Where Graphs Meet


Suppose we sketch the graphs of two functions $f(x)$ and $g(x)$ on the same axes. The $x$-coordinates of points where the graphs meet are the solutions to the equation $f(x)=g(x)$.
We can use this property to solve equations graphically, but we must make sure the graphs are drawn carefully and accurately.

Let’s take a look at the following graphs of $y=-x+k$ and $y=\dfrac{1}{x}$.

Two graphs have two intersections when $k=3$.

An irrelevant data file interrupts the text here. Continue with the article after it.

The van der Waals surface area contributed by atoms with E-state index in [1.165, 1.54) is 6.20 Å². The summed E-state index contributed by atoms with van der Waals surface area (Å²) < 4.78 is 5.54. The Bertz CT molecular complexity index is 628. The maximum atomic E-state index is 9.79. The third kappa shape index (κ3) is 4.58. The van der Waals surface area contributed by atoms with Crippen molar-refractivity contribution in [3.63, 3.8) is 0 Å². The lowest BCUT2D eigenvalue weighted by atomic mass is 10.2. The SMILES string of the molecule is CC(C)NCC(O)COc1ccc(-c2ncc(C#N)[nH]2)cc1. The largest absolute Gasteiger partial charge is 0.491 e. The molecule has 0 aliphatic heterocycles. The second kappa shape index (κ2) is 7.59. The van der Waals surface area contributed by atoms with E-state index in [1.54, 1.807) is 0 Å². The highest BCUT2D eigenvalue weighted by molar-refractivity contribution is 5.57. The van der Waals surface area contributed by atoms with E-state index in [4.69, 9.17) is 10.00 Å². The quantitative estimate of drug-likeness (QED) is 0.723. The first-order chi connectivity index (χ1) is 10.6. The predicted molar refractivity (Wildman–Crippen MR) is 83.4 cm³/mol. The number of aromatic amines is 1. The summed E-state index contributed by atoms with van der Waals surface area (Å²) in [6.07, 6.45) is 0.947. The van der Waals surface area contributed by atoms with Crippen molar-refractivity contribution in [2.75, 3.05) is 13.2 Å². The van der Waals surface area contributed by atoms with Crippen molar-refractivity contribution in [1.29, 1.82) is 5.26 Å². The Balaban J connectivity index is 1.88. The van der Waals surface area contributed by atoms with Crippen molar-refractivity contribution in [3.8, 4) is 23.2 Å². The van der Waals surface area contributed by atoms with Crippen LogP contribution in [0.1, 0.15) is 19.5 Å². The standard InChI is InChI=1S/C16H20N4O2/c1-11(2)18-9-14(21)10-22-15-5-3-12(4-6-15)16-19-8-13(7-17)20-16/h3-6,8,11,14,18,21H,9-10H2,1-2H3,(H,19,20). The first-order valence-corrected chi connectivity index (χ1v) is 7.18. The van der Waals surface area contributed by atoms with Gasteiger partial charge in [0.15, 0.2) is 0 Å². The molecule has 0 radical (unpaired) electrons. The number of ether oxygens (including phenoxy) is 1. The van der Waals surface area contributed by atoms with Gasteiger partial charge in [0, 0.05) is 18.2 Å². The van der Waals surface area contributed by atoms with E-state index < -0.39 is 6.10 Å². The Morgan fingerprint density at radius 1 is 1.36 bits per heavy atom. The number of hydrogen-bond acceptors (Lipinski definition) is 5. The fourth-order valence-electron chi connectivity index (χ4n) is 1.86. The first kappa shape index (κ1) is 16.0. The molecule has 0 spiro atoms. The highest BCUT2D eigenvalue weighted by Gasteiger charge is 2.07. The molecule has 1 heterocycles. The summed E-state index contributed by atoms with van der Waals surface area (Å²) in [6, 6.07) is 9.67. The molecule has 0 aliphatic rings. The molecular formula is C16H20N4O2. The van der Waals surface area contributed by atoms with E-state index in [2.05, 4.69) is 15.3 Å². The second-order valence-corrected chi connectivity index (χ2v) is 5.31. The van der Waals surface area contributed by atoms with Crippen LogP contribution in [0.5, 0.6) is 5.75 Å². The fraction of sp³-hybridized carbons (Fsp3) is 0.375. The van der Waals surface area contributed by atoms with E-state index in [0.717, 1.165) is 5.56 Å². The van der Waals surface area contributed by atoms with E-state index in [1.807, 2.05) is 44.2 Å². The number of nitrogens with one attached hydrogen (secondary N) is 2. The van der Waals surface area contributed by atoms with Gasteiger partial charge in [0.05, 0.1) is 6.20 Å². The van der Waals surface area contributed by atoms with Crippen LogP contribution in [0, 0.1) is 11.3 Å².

Two graphs have one intersection when $k=2$.

Two graphs do not intersect when $k=1$.

Two graphs do not intersect when $k=0$.

Two graphs do not intersect when $k=-1$.

Two graphs have one intersection when $k=-2$.

Two graphs have two intersections when $k=-3$.

We can now easily summarise the following from above cases.
\begin{array}{|c|c|} \hline
k \lt -2 \text{ or } k \gt 2 & \text{two intersections} \\ \hline
k = -2 \text{ or } k = 2 & \text{one intersection} \\ \hline
-2 \lt k \lt 2 & \text{no intersection} \\ \hline
\end{array}


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